The therapist becomes part of the circle of support by providing appropriate and effective therapy that is supportive of primary therapists - the parents. The goal is not to have the child bond with the therapist and thus compete with the parental bond. In order to avoid the child's attempts at triangulation and manipulation it is imperative the parents are present in the room at all therapy sessions. They must be physically present in order to call the child on all lies and misrepresentations of their behavior. Sessions are most useful to the parents when they begin by asking the parents what positive and negative behaviors the child has been exhibiting during the week. Another critical element of the session is brainstorming parenting interventions that address a specific behavior and have the potential to be more effective than what the parents are doing. The paradoxical techniques, that is, telling the child to do what the child is already doing, have great potential to be effective. After spending time with the parents becoming familiar with the current situation, the therapist brings the child in, praises the positive and confronts the negative. While useful, it is not essential that the therapist be trained in holding techniques. Appropriate interventions are experiential, rather than insight or talk based, such as Theraplay, EMDR, Art therapy, Psychodrama, Brain gym, Sensory Integration and other techniques where the therapist is in control. It is often helpful to have the child redo the behaviors exhibited at home. For example, if the child is calling the mom names, then the child comes to therapy and must say the same thing in the same tone of voice at the same volume to the therapist that he/she said to the mom at home. If the child had a tantrum at home then he/she must re-create the tantrum in the therapist's office on the therapist's terms. The point is that often the first step in stopping a behavior is to take control of it away from the child. If the child refuses to cooperate in therapy then the respite provider must step in and keep the child until the child is ready to do what is required for the therapist.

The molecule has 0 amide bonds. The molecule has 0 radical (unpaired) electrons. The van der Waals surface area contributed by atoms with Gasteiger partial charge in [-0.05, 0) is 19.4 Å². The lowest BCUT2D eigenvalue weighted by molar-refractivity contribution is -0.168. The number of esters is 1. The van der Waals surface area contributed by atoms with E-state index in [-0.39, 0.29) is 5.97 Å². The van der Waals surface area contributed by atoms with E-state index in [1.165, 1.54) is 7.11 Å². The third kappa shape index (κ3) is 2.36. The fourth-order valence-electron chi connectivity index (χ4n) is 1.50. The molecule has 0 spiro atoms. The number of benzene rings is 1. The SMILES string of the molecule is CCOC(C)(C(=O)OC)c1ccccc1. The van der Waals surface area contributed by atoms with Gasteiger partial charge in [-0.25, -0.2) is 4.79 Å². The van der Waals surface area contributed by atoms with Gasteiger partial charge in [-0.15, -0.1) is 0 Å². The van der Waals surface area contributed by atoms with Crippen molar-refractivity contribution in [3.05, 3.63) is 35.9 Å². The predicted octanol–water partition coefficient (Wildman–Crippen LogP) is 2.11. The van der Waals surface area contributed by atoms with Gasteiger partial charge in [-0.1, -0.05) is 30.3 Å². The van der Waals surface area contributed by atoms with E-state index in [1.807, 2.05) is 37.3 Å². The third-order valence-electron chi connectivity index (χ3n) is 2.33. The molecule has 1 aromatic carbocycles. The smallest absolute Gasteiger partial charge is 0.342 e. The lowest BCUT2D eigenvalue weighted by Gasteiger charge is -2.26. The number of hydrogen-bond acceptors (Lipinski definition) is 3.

The case manager has many tasks relative to therapy:

  • Ensure the therapist is not withholding information from the parents and keeping them out of the therapy session.
  • Ensure the therapist is supporting the parents, listening and addressing their pain and giving them effective ideas for parenting techniques.
  • Ensure the therapist is not allowing the child to triangulate and manipulate the adults involved.

  • Ensure the therapist is working on the issues the parents find the most useful, that is addressing the behaviors at home, as well as addressing the underlying issues which drive the behaviors, that is the abuse and neglect and subsequent feelings.

  • Ask the hard question - Is the child getting better in this therapist's care or worse? What do the
    parents believe and why do they believe it?

  • Monitor the parenting advice and direction the therapist is providing, learn from it and question it when necessary
  • Leave no stone unturned - Shiatsu, acupressure, chiropractic, aroma therapy, Bach flower essences, music, exercise, etc.

Many of the behaviors and emotions associated with attachment disorder are not alleviated by medication. However, mood, thought, and oppositional defiant disorders have a huge potential to be minimized by the appropriate use of medication. Finding a knowledgeable psychiatrist with experience in the above diagnoses is an important part of the case manager's job in creating a circle of support. The psychiatrist must not be discounting of the parent's experiences with the child's behavior and be able to ask probing questions regarding the child's behavior while listening carefully to the parent's responses. The goal is accurate diagnosis and provision of appropriate medication in effective doses. (Generally, Ritalin is not only ineffective but has the side effect of heightened physical outbursts! Stimulants in children with ODD, RAD and Bipolar is generally counterproductive)

The case manager is crucial in providing the circle of support the parents’ need in order to be successful in maintaining the child's placement in the home. How the case manager develops personal expertise and puts together and trains the treatment team to be supportive of the parents and effective in dealing with the child is key to the child's success and maintenance in the family.

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Deborah Hage, MSW